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The Tufts Daily
Where you read it first | Sunday, June 16, 2024

WEEKENDER: Talking with Fease ahead of Spring Fling

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The band Fease is pictured.

After winning Tufts University Social Collective’s Battle of the Bands, the Tufts student band Fease will be opening Spring Fling on April 29. Other live Fease performances can be heard Thursday at the Burren at 7 p.m. and at the Cantab Lounge on May 2 as the opener for Mega Mango. The band consists of vocalist and guitarist Jack Goldberg; lead guitarist Ben Schmelkin; bassist Jack Wish; vocalist and keyboard player Jojo Martin; drummer Jake Rubenstein; vocalist Sophie Rubin; vocalist Mari Shoop; trumpet player Zack Burpee; alto saxophonist Jonah Fox; and tenor saxophonist Andrew Kerpel.

The Daily recently sat down with band members Goldberg, Martin, Rubenstein and Kerpel to talk all things Fease ahead of Spring Fling.

Fease was born in the fall of 2021 when Goldberg, then a first-year, organized a few jam sessions for him and his friends to make music together.

“I really wanted to be in a band,” Goldberg, a sophomore, said. “At the beginning of freshman year, I was pretty friendly with Jojo, who was friends with Jake, [and] Andrew and I are from the same hometown. … So one night, I just went around and texted everyone. I was like, ‘Alright, I’d love to just jam with everyone. It’s nothing serious, but let’s all learn the songs.’ … Everyone was just really excited and really enthusiastic.”

After booking their first show at the end of the fall 2021 semester, these jam sessions among friends quickly turned into band rehearsals as they built their repertoire.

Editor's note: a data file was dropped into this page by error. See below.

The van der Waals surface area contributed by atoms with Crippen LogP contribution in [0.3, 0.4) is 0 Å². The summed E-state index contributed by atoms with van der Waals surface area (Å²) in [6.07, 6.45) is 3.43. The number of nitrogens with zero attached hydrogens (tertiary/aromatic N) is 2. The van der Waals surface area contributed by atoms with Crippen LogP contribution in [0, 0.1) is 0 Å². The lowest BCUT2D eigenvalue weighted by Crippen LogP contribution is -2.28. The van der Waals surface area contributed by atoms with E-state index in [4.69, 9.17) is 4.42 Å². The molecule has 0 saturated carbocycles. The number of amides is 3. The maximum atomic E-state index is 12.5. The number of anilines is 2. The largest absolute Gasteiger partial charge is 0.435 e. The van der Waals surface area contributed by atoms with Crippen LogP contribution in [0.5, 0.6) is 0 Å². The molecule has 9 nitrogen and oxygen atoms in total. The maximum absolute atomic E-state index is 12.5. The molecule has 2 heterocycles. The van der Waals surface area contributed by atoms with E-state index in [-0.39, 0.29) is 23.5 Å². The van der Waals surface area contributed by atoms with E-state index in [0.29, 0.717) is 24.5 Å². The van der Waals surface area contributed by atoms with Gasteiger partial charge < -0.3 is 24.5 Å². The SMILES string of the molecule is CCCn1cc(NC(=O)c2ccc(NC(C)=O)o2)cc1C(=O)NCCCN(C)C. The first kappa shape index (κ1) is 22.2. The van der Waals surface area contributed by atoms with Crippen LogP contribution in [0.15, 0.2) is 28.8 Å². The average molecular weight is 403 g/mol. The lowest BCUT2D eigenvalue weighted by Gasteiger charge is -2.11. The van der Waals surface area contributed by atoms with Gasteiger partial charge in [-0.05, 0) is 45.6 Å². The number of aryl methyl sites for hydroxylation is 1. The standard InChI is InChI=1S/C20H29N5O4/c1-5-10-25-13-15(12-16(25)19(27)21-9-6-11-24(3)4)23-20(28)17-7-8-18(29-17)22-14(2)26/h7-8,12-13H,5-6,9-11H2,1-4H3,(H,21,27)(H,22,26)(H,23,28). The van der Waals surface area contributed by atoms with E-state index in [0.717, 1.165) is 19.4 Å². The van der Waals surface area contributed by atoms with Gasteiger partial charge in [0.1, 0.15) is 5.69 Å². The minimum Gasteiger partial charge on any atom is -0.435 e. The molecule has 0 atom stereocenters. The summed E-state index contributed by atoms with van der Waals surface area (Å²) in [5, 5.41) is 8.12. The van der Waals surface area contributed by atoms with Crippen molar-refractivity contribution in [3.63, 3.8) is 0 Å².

“That show really solidified us as a group as a unit more so than [as] a jam session because we were able to show off all this work that we put into these 15 songs,” Goldberg said.

As Fease became a reality and gained traction, the core intention of the group still centered around a bunch of friends having fun.

“At the end of the day, we’re a bunch of schmucks,” Goldberg said. “We’re just a bunch of guys making music, having fun.”

“It kind of feels like one inside joke that went too far,” Rubenstein, a sophomore, added.

The playfulness inherent to the band helps create an environment of mutual respect among members, marking another key aspect of how the band functions.

“I think one of the things that’s consistent across the board is how much we care about each other and how kind we are,” Kerpel, a sophomore, said. “I think that’s a huge driving force of why we function so well as a band. It’s because we also function really well as people.”

This environment of respect also benefits the band’s music.

“We’re not scared to give each other feedback in rehearsal,” Goldberg said. “We’re not scared to just say what’s on our mind, because we know it’s this really safe space and this awesome collaborative space that we’ve created for each other.”

While the band emphasized that each member has their own voice, Goldberg, who is studying mechanical engineering, is clearly respected by the others as a leader.

“I also don’t want to undermine that Jack Goldberg is the … mind of Fease,” Martin, a sophomore, said. “None of this would’ve happened without him. That’s just a huge testament to who he is as a person, that he’s juggling one of the hardest degrees at this school … and the amount of hours that he puts in [to Fease] is pretty disproportionate.”